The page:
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CentOS 7.0 - man page for cap_get_proc (centos section 3)

CAP_GET_PROC(3) 		    Linux Programmer's Manual			  CAP_GET_PROC(3)

       cap_get_proc,  cap_set_proc, capgetp, cap_get_bound, cap_drop_bound - capability manipula-
       tion on processes

       #include <sys/capability.h>

       cap_t cap_get_proc(void);

       int cap_set_proc(cap_t cap_p);

       int cap_get_bound(cap_value_t cap);

       CAP_IS_SUPPORTED(cap_value_t cap);

       int cap_drop_bound(cap_value_t cap);

       #include <sys/types.h>

       cap_t cap_get_pid(pid_t pid);

       Link with -lcap.

       cap_get_proc() allocates a capability state in working storage, sets its state to that  of
       the  calling  process,  and returns a pointer to this newly created capability state.  The
       caller should free any releasable memory, when the capability state in working storage  is
       no longer required, by calling cap_free() with the cap_t as an argument.

       cap_set_proc()  sets the values for all capability flags for all capabilities to the capa-
       bility state identified by cap_p.  The new capability state of the process  will  be  com-
       pletely determined by the contents of cap_p upon successful return from this function.  If
       any flag in cap_p is set for any  capability  not  currently  permitted	for  the  calling
       process,  the  function	will  fail,  and  the capability state of the process will remain

       cap_get_pid() returns cap_d, see cap_init(3), with the process capabilities of the process
       indicated by pid.  This information can also be obtained from the /proc/<pid>/status file.

       cap_get_bound()	with  a cap as an argument returns the current value of this bounding set
       capability flag in effect for the current process. This operation is unpriveged.  Note,	a
       macro function CAP_IS_SUPPORTED(cap_value_t cap) is provided that evaluates to true (1) if
       the system supports the specified capability, cap.  If the system  does	not  support  the
       capability,  this  function  returns 0. This macro works by testing for an error condition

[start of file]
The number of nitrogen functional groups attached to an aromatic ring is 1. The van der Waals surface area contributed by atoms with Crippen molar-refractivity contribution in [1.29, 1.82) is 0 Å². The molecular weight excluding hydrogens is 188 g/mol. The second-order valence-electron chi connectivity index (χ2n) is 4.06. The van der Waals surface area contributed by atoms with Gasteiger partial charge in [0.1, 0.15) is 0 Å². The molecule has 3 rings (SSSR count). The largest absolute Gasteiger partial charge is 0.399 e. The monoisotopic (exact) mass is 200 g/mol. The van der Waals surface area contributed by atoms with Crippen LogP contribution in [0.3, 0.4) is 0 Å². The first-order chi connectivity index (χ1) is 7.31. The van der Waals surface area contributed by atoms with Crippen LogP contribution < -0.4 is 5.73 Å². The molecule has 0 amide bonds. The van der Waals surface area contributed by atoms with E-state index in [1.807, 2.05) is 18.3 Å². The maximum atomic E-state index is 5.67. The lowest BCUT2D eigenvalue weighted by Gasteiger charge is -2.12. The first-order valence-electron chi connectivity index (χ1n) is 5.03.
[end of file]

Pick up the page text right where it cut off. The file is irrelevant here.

with cap_get_bound().

       cap_drop_bound() can be used to lower the specified bounding set capability, cap, To  com-
       plete  successfully,  the prevailing effective capability set must have a raised CAP_SETP-

       The functions cap_get_proc() and cap_get_pid() return a non-NULL  value	on  success,  and
       NULL on failure.

       The  function cap_get_bound() returns -1 if the requested capability is unknown, otherwise
       the return value reflects the current state of that capability in the prevailing  bounding
       set. Note, a macro function,

       The functions cap_set_proc() and cap_drop_bound() return zero for success, and -1 on fail-

       On failure, errno is set to EINVAL, EPERM, or ENOMEM.

       cap_set_proc() and cap_get_proc() are specified in the withdrawn POSIX.1e draft specifica-
       tion.  cap_get_pid() is a Linux extension.

       The library also supports the deprecated functions:

       int capgetp(pid_t pid, cap_t cap_d);

       int capsetp(pid_t pid, cap_t cap_d);

       capgetp() attempts to obtain the capabilities of some other process; storing the capabili-
       ties in a pre-allocated cap_d.See cap_init() for information on allocating an empty  capa-
       bility set. This function, capgetp(), is deprecated, you should use cap_get_pid().

       capsetp() attempts to set the capabilities of some other process(es), pid.  If pid is pos-
       itive it refers to a specific process;  if it is zero, it refers to the	current  process;
       -1  refers  to  all  processes  other  than the current process and process '1' (typically
       init(8)); other negative values refer to the -pid process group.  In  order  to	use  this
       function,  the kernel must support it and the current process must have CAP_SETPCAP raised
       in its Effective capability set. The capabilities set in the target process(es) are  those
       contained  in  cap_d.  Kernels that support filesystem capabilities redefine the semantics
       of CAP_SETPCAP and on such systems this function will always fail for any target not equal
       to the current process.	capsetp() returns zero for success, and -1 on failure.

       Where  supported  by  the  kernel,  the	function  capsetp() should be used with care.  It
       existed, primarily, to overcome an early lack of support for capabilities in the  filesys-
       tems  supported by Linux.  Note that, by default, the only processes that have CAP_SETPCAP
       available to them are processes started as a  kernel  thread.   (Typically  this  includes
       init(8),  kflushd  and  kswapd).  You  will  need  to  recompile the kernel to modify this

       The code segment below raises the CAP_FOWNER and CAP_SETFCAP  effective	capabilities  for
       the caller:

	   cap_t caps;
	   cap_value_t cap_list[2];

	       /* handle error */

	   caps = cap_get_proc();
	   if (caps == NULL)
	       /* handle error */;

	   cap_list[0] = CAP_FOWNER;
	   cap_list[1] = CAP_SETFCAP;
	   if (cap_set_flag(caps, CAP_EFFECTIVE, 2, cap_list, CAP_SET) == -1)
	       /* handle error */;

	   if (cap_set_proc(caps) == -1)
	       /* handle error */;

	   if (cap_free(caps) == -1)
	       /* handle error */;

       libcap(3),  cap_clear(3), cap_copy_ext(3), cap_from_text(3), cap_get_file(3), cap_init(3),

					    2008-05-11				  CAP_GET_PROC(3)

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